Aw yeah. So, if there was ever a podcast that justified being longer than the movie itself, it’s this one. Because we wanted all hands on deck, Brooke Edge, Ph.D. rejoins us to offer her scholarly insight to this film. And frankly, we killed this, analyzing and assessing the film for what it is: not only an absolutely great superhero movie, but also a major step forward in representation and diversity in high-end, blockbuster film. Andrew particularly shares some fascinating details about his background and how films like this can be contextualized by those who don’t think of themselves as Americans first. We dig deep into why this worked so well and how it incorporated many different influences, such as hip-hop, post-colonialism, and Shakespeare. We especially discuss how important a concept like Wakanda can be despite being a fictional and even fantastical space, and naturally go very in depth to the resonance and effectiveness of Killmonger – how he subverts narrative expectation, how his worldview shapes the hero’s, and what good and bad can be learned from the perspective he brings and where it originated from (and how #NakiaWasRight). Building on that, we also get into how this film positively engaged gender relationships and representation, and how it can serve as a template for employing female characters into male-led blockbuster films. And not to be outdone, we also criticize some of the conservative backlash the film faced, especially from right-wingers like Ben Shapiro, whose disparaging of the film’s “identity politics” undermines why things can and should be significant and how they can add to a culture and a conversation. This may have been our best episode ever, so if you’re interested in an in-depth discussion of an important film, check it out! Explicit language.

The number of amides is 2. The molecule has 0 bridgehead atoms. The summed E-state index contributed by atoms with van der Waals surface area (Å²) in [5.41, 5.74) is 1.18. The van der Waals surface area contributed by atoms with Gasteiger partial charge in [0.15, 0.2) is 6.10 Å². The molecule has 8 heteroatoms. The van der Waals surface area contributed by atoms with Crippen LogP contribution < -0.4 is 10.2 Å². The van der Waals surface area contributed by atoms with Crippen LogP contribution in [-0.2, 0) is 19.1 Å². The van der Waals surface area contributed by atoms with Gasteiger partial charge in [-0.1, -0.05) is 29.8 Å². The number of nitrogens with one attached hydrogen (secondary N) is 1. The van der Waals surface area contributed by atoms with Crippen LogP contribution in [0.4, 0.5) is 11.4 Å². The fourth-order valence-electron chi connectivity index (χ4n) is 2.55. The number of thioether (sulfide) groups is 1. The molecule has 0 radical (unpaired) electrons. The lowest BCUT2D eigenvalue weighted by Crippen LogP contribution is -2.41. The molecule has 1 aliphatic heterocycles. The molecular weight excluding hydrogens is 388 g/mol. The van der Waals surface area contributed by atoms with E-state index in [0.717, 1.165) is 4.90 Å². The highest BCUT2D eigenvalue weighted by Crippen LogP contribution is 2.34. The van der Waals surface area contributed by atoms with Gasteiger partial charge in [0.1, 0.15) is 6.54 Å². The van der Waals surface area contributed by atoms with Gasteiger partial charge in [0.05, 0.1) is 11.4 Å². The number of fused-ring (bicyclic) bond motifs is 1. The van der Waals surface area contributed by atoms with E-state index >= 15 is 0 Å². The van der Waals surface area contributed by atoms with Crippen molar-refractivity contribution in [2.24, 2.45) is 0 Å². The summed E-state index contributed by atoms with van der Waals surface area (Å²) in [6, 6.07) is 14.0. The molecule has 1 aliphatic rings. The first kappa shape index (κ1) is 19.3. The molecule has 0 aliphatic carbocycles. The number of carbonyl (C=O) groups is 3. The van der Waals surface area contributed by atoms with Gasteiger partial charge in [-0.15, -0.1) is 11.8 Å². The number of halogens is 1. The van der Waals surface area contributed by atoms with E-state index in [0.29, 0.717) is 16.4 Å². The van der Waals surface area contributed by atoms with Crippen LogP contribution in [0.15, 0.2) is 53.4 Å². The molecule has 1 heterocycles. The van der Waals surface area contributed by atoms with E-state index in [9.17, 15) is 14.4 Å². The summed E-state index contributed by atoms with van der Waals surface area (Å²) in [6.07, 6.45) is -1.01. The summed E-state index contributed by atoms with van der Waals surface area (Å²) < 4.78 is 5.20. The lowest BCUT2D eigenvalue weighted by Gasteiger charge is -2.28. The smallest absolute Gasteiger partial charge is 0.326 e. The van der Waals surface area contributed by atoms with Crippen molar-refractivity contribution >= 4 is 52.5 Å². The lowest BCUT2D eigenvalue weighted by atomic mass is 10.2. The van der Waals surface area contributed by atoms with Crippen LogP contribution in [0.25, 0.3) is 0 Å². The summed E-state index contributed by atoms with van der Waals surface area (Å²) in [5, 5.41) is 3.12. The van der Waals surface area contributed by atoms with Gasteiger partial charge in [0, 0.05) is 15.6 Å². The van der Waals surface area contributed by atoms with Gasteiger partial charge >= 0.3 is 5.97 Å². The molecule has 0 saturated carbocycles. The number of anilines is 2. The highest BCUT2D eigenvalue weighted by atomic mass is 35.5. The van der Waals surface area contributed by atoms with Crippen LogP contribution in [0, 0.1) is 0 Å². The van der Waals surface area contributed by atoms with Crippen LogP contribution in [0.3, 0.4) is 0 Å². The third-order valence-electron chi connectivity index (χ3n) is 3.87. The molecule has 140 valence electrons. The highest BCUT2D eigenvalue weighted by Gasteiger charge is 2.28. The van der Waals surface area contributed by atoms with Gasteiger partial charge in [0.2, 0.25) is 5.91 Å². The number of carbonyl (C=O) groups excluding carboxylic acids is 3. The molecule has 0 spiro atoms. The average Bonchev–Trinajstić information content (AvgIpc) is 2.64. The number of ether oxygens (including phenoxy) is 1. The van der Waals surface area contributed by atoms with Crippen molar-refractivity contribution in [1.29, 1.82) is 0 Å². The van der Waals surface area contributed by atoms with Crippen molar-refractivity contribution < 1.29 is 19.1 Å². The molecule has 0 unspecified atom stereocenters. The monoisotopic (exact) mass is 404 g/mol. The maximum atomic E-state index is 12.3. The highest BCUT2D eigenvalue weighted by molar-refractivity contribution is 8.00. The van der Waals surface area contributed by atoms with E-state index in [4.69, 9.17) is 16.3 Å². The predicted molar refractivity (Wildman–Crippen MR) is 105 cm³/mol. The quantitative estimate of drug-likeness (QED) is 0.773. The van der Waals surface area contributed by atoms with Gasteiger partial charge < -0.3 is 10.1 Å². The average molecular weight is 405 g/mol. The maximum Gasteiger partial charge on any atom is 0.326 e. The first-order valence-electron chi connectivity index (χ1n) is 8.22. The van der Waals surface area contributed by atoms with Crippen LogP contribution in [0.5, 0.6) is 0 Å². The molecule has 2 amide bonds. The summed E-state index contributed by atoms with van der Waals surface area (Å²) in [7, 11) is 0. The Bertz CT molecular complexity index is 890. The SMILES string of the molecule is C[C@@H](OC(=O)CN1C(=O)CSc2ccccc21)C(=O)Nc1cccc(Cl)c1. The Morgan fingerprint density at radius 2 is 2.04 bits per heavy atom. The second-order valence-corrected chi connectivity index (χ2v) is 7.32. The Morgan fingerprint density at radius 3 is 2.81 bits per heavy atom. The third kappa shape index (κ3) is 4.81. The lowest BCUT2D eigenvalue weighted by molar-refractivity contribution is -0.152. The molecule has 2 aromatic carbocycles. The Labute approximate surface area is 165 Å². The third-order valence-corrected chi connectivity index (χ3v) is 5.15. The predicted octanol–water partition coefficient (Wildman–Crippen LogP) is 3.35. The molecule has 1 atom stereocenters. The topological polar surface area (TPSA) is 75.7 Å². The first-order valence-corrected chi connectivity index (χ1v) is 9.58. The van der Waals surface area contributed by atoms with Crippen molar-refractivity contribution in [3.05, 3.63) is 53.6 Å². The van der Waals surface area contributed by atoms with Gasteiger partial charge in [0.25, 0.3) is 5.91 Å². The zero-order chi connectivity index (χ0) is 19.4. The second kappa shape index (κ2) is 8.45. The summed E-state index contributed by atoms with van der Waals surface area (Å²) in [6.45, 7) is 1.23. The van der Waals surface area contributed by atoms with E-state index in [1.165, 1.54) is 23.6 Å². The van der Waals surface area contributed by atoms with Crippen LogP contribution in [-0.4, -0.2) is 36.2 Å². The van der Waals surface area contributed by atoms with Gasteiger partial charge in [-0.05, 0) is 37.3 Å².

Content Advisory: T’Challa, Killmonger, “Eric” Killmonger, really just lots of Killmonger, the Carters, Apeshit, museums, colonialism, T’Chaka’s lazy eye (don’t pretend you didn’t notice it – everyone but Brooke noticed it! WE’RE NOT BAD PEOPLE!), Nakia, Klaue, the Dora Milaje, husbands kneeling before their wives, token beautiful people, Ben Shapiro, the genuine insight of Ben Shapiro’s four-year-old daughter, the writings of Franz Fanon, Afro-futurism, Shakespeare, theater-in-the-round, the CIA, the City on the Hill, no mentions whatsoever of Octavia E. Butler (that might be our only major oversight, though), and, of course, Wakanda Forever.